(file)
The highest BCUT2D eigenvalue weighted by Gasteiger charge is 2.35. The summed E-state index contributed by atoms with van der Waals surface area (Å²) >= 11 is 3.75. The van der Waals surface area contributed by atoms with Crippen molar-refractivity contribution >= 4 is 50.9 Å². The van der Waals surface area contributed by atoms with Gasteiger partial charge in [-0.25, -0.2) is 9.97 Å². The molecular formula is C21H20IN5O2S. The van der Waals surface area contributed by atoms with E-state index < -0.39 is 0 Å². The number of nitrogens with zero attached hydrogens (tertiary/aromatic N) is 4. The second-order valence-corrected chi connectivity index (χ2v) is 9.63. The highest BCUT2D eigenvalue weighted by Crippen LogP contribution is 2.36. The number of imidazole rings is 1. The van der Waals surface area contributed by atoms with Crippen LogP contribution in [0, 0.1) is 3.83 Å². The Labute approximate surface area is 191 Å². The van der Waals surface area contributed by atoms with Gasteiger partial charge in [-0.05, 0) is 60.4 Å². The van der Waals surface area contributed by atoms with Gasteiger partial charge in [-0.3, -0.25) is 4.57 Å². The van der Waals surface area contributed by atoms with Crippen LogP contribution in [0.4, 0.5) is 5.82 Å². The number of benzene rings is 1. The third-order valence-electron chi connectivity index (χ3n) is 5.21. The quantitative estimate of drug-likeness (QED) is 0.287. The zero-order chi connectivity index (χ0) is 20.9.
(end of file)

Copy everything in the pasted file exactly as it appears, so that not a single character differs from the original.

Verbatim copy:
The highest BCUT2D eigenvalue weighted by Gasteiger charge is 2.35. The summed E-state index contributed by atoms with van der Waals surface area (Å²) >= 11 is 3.75. The van der Waals surface area contributed by atoms with Crippen molar-refractivity contribution >= 4 is 50.9 Å². The van der Waals surface area contributed by atoms with Gasteiger partial charge in [-0.25, -0.2) is 9.97 Å². The molecular formula is C21H20IN5O2S. The van der Waals surface area contributed by atoms with E-state index < -0.39 is 0 Å². The number of nitrogens with zero attached hydrogens (tertiary/aromatic N) is 4. The second-order valence-corrected chi connectivity index (χ2v) is 9.63. The highest BCUT2D eigenvalue weighted by Crippen LogP contribution is 2.36. The number of imidazole rings is 1. The van der Waals surface area contributed by atoms with Crippen LogP contribution in [0, 0.1) is 3.83 Å². The Labute approximate surface area is 191 Å². The van der Waals surface area contributed by atoms with Gasteiger partial charge in [-0.05, 0) is 60.4 Å². The van der Waals surface area contributed by atoms with Gasteiger partial charge in [-0.3, -0.25) is 4.57 Å². The van der Waals surface area contributed by atoms with Crippen LogP contribution in [0.4, 0.5) is 5.82 Å². The number of benzene rings is 1. The third-order valence-electron chi connectivity index (χ3n) is 5.21. The quantitative estimate of drug-likeness (QED) is 0.287. The zero-order chi connectivity index (χ0) is 20.9.